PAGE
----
The challenges facing Mount Royal

Summit Program | 
The challenges facing Mount Royal | 

Issue 1 – Views, landscapes and emblematic presence

Mount Royal is an integral part of Montreal’s visual signature and is the most significant landmark in the metropolitan region. To protect and enhance the identified views of interest from and towards Mount Royal, how effective are the tools, measures and criteria put into place in the Mount Royal Protection and Enhancement Plan? How do we ensure a better complementarity between the mountain and the development of the downtown core and the entry points to the island?

The protection and enhancement of the views of interest towards Mount Royal from the outlying suburban municipalities, as well as the visual links between the Monteregians should also be considered.


Issue 2 – Natural environment

The protection and consolidation of Mount Royal’s natural environment is a major challenge, distributed as it is over a vast territory of 750 hectares in the urban midst. How do we reconcile the protection imperative while increasing accessibility to Mount Royal? How do we re-establish and preserve the biodiversity of Mount Royal and improve its connectivity to the other natural environments of the Montreal region?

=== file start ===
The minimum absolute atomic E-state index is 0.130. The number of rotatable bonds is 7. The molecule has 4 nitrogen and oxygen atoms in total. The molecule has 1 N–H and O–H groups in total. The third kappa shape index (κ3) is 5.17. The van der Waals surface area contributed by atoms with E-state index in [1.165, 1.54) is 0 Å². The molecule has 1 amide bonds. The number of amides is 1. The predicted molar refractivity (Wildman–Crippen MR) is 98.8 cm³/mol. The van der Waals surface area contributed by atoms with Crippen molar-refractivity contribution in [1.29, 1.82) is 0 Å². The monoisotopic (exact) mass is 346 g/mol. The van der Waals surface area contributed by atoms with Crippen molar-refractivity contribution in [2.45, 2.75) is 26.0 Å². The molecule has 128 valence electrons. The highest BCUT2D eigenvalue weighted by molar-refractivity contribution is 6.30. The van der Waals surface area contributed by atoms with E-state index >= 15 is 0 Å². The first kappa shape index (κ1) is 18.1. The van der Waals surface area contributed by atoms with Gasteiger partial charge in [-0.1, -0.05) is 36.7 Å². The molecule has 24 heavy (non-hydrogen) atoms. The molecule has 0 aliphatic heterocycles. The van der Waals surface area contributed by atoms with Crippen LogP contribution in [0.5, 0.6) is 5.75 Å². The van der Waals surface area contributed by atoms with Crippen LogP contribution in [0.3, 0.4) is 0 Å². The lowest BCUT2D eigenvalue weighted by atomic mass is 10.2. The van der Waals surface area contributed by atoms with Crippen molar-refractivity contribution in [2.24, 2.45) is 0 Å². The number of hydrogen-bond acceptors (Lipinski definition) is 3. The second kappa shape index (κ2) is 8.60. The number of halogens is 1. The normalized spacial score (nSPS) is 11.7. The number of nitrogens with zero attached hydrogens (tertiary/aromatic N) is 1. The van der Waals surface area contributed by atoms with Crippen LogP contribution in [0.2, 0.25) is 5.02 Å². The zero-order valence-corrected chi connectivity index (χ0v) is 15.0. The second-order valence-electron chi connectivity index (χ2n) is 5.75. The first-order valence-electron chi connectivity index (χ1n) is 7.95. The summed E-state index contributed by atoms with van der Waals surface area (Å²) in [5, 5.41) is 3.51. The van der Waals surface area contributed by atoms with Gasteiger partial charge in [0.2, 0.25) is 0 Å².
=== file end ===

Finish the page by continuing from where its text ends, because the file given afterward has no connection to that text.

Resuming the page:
Issue 3 – Great institutional domains

Institutional properties account for 60% of the Mount Royal territory. Their establishment on the mountain is part of our history. While today the majority of these institutions are susceptible to a change of vocation or are facing development needs, how do we maintain and consolidate the collective values and heritage assets of these institutional properties? Besides the tools currently at our disposition, would we be better equipped to handle these upcoming dossiers through other proactive approaches?


Issue 4 – Governance

The Mount Royal territory touches 4 boroughs within the Ville de Montréal, as well as the City of Westmount. The Ministère de la Culture et des Communications is responsible for applying the legislative framework of the Loi sur le patrimoine culturel that establishes the terms for conservation, in collaboration with the Ville de Montréal. Following the decree of 2005 by the Gouvernement du Québec creating Mount Royal’s status, the challenge is, on the one hand, to pursue the development of a coherent and efficient model of governance within a transparent and consultative approach between public and institutional parties and civil society. On the other hand, the importance to improve the coordination of interventions in Mount Royal Park is clear. To these ideas is the added challenge of protecting the heritage elements of Mount Royal that lie outside the limits of the Mount Royal Heritage Site.